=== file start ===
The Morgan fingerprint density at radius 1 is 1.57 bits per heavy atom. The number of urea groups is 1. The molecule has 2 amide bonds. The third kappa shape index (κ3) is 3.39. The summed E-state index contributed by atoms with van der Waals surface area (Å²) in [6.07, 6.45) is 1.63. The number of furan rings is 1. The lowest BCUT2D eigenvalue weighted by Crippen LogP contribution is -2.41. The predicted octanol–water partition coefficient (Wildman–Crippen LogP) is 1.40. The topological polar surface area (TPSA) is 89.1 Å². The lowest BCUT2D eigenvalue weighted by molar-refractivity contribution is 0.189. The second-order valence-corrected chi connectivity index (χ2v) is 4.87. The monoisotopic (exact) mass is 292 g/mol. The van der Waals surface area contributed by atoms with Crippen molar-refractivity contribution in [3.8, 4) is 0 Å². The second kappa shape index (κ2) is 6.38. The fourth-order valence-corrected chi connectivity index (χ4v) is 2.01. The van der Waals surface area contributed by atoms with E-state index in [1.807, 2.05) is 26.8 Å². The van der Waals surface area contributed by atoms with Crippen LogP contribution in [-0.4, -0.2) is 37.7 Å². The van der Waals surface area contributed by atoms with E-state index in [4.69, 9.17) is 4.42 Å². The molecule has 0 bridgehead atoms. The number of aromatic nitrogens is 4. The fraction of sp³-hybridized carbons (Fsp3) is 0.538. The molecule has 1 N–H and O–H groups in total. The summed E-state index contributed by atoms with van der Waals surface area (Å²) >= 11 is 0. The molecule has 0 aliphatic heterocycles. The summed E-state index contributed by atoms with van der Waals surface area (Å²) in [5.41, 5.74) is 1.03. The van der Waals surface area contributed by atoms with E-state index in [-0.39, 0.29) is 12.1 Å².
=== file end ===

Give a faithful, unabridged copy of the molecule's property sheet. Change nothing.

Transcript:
The Morgan fingerprint density at radius 1 is 1.57 bits per heavy atom. The number of urea groups is 1. The molecule has 2 amide bonds. The third kappa shape index (κ3) is 3.39. The summed E-state index contributed by atoms with van der Waals surface area (Å²) in [6.07, 6.45) is 1.63. The number of furan rings is 1. The lowest BCUT2D eigenvalue weighted by Crippen LogP contribution is -2.41. The predicted octanol–water partition coefficient (Wildman–Crippen LogP) is 1.40. The topological polar surface area (TPSA) is 89.1 Å². The lowest BCUT2D eigenvalue weighted by molar-refractivity contribution is 0.189. The second-order valence-corrected chi connectivity index (χ2v) is 4.87. The monoisotopic (exact) mass is 292 g/mol. The van der Waals surface area contributed by atoms with Crippen molar-refractivity contribution in [3.8, 4) is 0 Å². The second kappa shape index (κ2) is 6.38. The fourth-order valence-corrected chi connectivity index (χ4v) is 2.01. The van der Waals surface area contributed by atoms with E-state index in [1.807, 2.05) is 26.8 Å². The van der Waals surface area contributed by atoms with Crippen LogP contribution in [-0.4, -0.2) is 37.7 Å². The van der Waals surface area contributed by atoms with E-state index in [4.69, 9.17) is 4.42 Å². The molecule has 0 bridgehead atoms. The number of aromatic nitrogens is 4. The fraction of sp³-hybridized carbons (Fsp3) is 0.538. The molecule has 1 N–H and O–H groups in total. The summed E-state index contributed by atoms with van der Waals surface area (Å²) >= 11 is 0. The molecule has 0 aliphatic heterocycles. The summed E-state index contributed by atoms with van der Waals surface area (Å²) in [5.41, 5.74) is 1.03. The van der Waals surface area contributed by atoms with E-state index in [-0.39, 0.29) is 12.1 Å².